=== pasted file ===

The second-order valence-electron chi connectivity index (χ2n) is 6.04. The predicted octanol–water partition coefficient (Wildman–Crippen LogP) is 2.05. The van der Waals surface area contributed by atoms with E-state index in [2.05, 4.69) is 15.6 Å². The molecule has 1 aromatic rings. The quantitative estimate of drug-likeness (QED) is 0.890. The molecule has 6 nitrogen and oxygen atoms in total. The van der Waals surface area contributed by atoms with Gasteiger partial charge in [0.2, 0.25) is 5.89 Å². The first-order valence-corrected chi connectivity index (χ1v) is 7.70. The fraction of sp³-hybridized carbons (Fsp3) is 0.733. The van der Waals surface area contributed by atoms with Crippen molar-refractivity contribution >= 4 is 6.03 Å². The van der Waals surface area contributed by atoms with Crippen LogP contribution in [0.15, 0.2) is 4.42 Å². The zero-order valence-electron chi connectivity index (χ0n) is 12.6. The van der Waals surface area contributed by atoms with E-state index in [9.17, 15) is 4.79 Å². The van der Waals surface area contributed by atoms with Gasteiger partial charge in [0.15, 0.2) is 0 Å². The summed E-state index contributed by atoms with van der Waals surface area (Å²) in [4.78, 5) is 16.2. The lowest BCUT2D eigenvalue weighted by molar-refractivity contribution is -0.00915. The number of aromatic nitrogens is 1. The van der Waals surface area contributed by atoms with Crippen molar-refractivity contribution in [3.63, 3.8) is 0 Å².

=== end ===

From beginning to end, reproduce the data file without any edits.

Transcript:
The second-order valence-electron chi connectivity index (χ2n) is 6.04. The predicted octanol–water partition coefficient (Wildman–Crippen LogP) is 2.05. The van der Waals surface area contributed by atoms with E-state index in [2.05, 4.69) is 15.6 Å². The molecule has 1 aromatic rings. The quantitative estimate of drug-likeness (QED) is 0.890. The molecule has 6 nitrogen and oxygen atoms in total. The van der Waals surface area contributed by atoms with Gasteiger partial charge in [0.2, 0.25) is 5.89 Å². The first-order valence-corrected chi connectivity index (χ1v) is 7.70. The fraction of sp³-hybridized carbons (Fsp3) is 0.733. The van der Waals surface area contributed by atoms with Crippen molar-refractivity contribution >= 4 is 6.03 Å². The van der Waals surface area contributed by atoms with Crippen LogP contribution in [0.15, 0.2) is 4.42 Å². The zero-order valence-electron chi connectivity index (χ0n) is 12.6. The van der Waals surface area contributed by atoms with E-state index in [9.17, 15) is 4.79 Å². The van der Waals surface area contributed by atoms with Gasteiger partial charge in [0.15, 0.2) is 0 Å². The summed E-state index contributed by atoms with van der Waals surface area (Å²) in [4.78, 5) is 16.2. The lowest BCUT2D eigenvalue weighted by molar-refractivity contribution is -0.00915. The number of aromatic nitrogens is 1. The van der Waals surface area contributed by atoms with Crippen molar-refractivity contribution in [3.63, 3.8) is 0 Å².